Armelle Falcy-Cruse's small business has certainly stood the test of time. She is general manager of Chateau De Taillan, a vineyard in France's prized Bordeaux wine-making region, which her family has owned since 1896.
Ms Falcy-Cruse says the French government needs to substantially prune what she sees as excessive rules and regulations.
She says: "It is true that we have a lot of taxes in France, but the laws are as bad.
"Sadly we have to think long and hard about hiring people, because in France there is big protection for the workers. And if you hire someone and it doesn't work out, it is not easy to go back."
Ms Falcy-Cruse adds that France's blanket ban on alcohol advertising is also a great frustration.
"It makes it very difficult for wine-makers to communicate with potential customers. It is also silly, because wine is not beer - we are not targeting young, excessive drinkers.
"Wine is instead part of France's gastronomy, part of the country's rich history."
Back across the English Channel, Nikki King, chief executive of truck firm Isuzu Truck UK, is happy to show that a perception of being held back by excessive regulation is one thing British and French firms agree on.
"We are completely hidebound by some pretty crazy employment and health and safety regulation," she says.
"When I talk to colleagues in France, they say it is worse there, but the UK is certainly getting as bad.
"If governments want to boost entrepreneurship and job creation in the private sector they really do have to start cutting all this back. Because firms, and especially smaller ones, are now increasingly reluctant to take on new staff.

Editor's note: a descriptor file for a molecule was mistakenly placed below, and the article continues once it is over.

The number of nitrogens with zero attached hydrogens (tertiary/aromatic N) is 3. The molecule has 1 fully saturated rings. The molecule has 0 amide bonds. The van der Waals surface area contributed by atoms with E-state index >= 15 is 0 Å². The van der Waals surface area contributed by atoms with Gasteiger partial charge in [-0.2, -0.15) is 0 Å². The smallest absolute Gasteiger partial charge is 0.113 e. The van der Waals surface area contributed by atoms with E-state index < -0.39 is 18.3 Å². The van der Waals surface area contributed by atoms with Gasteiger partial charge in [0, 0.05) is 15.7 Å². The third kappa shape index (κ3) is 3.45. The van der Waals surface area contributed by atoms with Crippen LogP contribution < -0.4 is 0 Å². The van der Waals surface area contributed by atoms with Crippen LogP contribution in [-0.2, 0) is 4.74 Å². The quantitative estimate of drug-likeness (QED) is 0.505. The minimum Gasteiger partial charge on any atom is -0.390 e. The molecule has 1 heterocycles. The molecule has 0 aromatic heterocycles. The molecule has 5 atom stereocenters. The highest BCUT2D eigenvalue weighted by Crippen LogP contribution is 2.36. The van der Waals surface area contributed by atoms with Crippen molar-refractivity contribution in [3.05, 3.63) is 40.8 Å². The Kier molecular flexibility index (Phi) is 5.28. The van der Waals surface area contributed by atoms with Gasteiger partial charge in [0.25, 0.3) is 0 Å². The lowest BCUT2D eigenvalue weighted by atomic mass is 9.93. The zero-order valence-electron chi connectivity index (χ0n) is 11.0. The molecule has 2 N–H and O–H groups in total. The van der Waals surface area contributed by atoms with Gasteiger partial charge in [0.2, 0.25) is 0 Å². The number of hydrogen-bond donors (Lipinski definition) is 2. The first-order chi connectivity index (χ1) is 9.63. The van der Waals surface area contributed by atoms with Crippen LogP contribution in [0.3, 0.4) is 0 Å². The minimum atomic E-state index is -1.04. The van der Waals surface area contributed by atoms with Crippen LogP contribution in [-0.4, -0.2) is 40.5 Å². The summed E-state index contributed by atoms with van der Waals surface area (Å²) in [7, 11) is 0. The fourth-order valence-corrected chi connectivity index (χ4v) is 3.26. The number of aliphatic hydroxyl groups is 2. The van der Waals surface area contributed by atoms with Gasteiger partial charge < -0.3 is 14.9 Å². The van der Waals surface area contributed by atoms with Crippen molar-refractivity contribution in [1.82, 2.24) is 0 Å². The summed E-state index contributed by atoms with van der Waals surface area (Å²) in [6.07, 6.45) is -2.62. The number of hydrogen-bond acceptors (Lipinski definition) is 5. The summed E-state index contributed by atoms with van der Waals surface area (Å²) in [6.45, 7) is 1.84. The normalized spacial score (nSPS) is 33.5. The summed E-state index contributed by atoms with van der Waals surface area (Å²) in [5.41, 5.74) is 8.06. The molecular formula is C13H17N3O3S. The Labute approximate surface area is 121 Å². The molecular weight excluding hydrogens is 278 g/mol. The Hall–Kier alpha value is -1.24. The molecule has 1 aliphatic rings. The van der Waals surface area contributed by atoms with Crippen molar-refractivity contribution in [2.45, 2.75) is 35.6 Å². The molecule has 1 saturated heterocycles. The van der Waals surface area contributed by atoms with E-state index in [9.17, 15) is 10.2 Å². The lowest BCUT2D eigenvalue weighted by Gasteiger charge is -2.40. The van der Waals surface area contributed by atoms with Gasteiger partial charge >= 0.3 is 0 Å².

"This is because they know that if anything goes wrong, it is so difficult to make people redundant. It is completely and utterly crazy."Teaching need
For computer games entrepreneur Ian Livingstone, life president of games publisher Eidos, governments need to ensure that children are taught computer programming in school.
Mr Livingstone, who co-founded the Games Workshop retail chain, and was one of the people behind the Lara Croft Tomb Raider games, says: "Computer games are often not given much thought by governments, but it is the largest entertainment industry in the world.
"Annual sales of games alone total more than $50bn (£32bn), and the industry needs skilled workers."
However, at the same time, he says the games industry in the UK also has to change and help itself it is wishes to grow and create more jobs.
"Firms are often not so good in keeping hold of their IP (intellectual property), they sell out too soon.
"Instead we need to be able to scale up our companies in the computer industry, otherwise we'll never compete with the US giants like Google and Twitter."Failure rate
So can a big growth in the number of successful small firms transform economies across Europe?
Not in the short or even medium-term cautions Prof Morgan.
"You have to remember that 60% of small firms fail within six years. And only 2% on average will grow to employ more than 25 people," he says.
"Many small firms are instead lifestyle business, started by people who want to work for themselves, but have no desire to build up a workforce.
"Governments instead need to target firms that have been around for four to five years, and have the potential for serious growth."